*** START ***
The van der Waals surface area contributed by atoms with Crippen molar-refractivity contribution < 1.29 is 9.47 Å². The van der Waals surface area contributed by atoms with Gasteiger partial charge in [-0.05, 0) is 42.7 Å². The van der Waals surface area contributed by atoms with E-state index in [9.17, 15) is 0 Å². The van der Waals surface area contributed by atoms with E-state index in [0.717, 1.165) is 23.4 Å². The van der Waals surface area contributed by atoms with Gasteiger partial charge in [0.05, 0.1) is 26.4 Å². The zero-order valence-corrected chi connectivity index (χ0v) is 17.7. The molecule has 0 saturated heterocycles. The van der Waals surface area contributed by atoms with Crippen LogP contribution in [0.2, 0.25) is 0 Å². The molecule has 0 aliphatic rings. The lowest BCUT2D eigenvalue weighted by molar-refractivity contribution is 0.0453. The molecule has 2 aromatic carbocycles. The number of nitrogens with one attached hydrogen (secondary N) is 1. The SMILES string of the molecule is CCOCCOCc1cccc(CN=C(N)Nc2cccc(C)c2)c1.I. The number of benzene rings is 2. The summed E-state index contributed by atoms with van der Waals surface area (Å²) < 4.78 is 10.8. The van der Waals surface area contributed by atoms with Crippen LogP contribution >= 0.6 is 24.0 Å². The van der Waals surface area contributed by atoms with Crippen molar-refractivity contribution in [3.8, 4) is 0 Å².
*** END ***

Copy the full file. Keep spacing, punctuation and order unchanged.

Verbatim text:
The van der Waals surface area contributed by atoms with Crippen molar-refractivity contribution < 1.29 is 9.47 Å². The van der Waals surface area contributed by atoms with Gasteiger partial charge in [-0.05, 0) is 42.7 Å². The van der Waals surface area contributed by atoms with E-state index in [9.17, 15) is 0 Å². The van der Waals surface area contributed by atoms with E-state index in [0.717, 1.165) is 23.4 Å². The van der Waals surface area contributed by atoms with Gasteiger partial charge in [0.05, 0.1) is 26.4 Å². The zero-order valence-corrected chi connectivity index (χ0v) is 17.7. The molecule has 0 saturated heterocycles. The van der Waals surface area contributed by atoms with Crippen LogP contribution in [0.2, 0.25) is 0 Å². The molecule has 0 aliphatic rings. The lowest BCUT2D eigenvalue weighted by molar-refractivity contribution is 0.0453. The molecule has 2 aromatic carbocycles. The number of nitrogens with one attached hydrogen (secondary N) is 1. The SMILES string of the molecule is CCOCCOCc1cccc(CN=C(N)Nc2cccc(C)c2)c1.I. The number of benzene rings is 2. The summed E-state index contributed by atoms with van der Waals surface area (Å²) < 4.78 is 10.8. The van der Waals surface area contributed by atoms with Crippen LogP contribution >= 0.6 is 24.0 Å². The van der Waals surface area contributed by atoms with Crippen molar-refractivity contribution in [3.8, 4) is 0 Å².